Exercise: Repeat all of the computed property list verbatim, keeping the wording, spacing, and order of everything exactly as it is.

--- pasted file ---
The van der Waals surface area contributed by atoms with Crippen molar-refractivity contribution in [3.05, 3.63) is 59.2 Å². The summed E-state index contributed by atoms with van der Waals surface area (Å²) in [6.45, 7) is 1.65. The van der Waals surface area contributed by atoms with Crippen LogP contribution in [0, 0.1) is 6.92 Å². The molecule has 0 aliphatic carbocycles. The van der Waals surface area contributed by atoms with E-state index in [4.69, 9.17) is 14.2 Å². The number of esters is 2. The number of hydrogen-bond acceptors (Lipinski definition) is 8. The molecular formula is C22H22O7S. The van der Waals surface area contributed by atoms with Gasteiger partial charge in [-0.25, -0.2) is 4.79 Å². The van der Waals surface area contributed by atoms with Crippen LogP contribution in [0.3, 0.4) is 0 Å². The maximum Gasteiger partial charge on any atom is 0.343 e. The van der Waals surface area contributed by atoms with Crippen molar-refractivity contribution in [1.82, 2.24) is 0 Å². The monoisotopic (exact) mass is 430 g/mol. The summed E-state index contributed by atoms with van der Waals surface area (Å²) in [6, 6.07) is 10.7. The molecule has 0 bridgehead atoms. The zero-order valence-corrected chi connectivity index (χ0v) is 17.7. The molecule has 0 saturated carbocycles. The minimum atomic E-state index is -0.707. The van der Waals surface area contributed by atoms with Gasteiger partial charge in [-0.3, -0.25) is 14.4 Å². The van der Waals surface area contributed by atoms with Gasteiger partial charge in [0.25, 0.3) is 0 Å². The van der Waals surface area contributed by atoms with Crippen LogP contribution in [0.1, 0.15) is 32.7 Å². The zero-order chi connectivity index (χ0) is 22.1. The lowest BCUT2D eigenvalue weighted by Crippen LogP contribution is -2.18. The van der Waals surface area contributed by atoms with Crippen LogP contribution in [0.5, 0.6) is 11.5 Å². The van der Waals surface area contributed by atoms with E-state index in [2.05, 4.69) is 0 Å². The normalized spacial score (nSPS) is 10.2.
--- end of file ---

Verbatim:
The van der Waals surface area contributed by atoms with Crippen molar-refractivity contribution in [3.05, 3.63) is 59.2 Å². The summed E-state index contributed by atoms with van der Waals surface area (Å²) in [6.45, 7) is 1.65. The van der Waals surface area contributed by atoms with Crippen LogP contribution in [0, 0.1) is 6.92 Å². The molecule has 0 aliphatic carbocycles. The van der Waals surface area contributed by atoms with E-state index in [4.69, 9.17) is 14.2 Å². The number of esters is 2. The number of hydrogen-bond acceptors (Lipinski definition) is 8. The molecular formula is C22H22O7S. The van der Waals surface area contributed by atoms with Gasteiger partial charge in [-0.25, -0.2) is 4.79 Å². The van der Waals surface area contributed by atoms with Crippen LogP contribution in [0.3, 0.4) is 0 Å². The maximum Gasteiger partial charge on any atom is 0.343 e. The van der Waals surface area contributed by atoms with Crippen molar-refractivity contribution in [1.82, 2.24) is 0 Å². The monoisotopic (exact) mass is 430 g/mol. The summed E-state index contributed by atoms with van der Waals surface area (Å²) in [6, 6.07) is 10.7. The molecule has 0 bridgehead atoms. The zero-order valence-corrected chi connectivity index (χ0v) is 17.7. The molecule has 0 saturated carbocycles. The minimum atomic E-state index is -0.707. The van der Waals surface area contributed by atoms with Gasteiger partial charge in [-0.3, -0.25) is 14.4 Å². The van der Waals surface area contributed by atoms with Gasteiger partial charge in [0.25, 0.3) is 0 Å². The van der Waals surface area contributed by atoms with Crippen LogP contribution in [0.1, 0.15) is 32.7 Å². The zero-order chi connectivity index (χ0) is 22.1. The lowest BCUT2D eigenvalue weighted by Crippen LogP contribution is -2.18. The van der Waals surface area contributed by atoms with Crippen LogP contribution in [0.5, 0.6) is 11.5 Å². The van der Waals surface area contributed by atoms with E-state index in [2.05, 4.69) is 0 Å². The normalized spacial score (nSPS) is 10.2.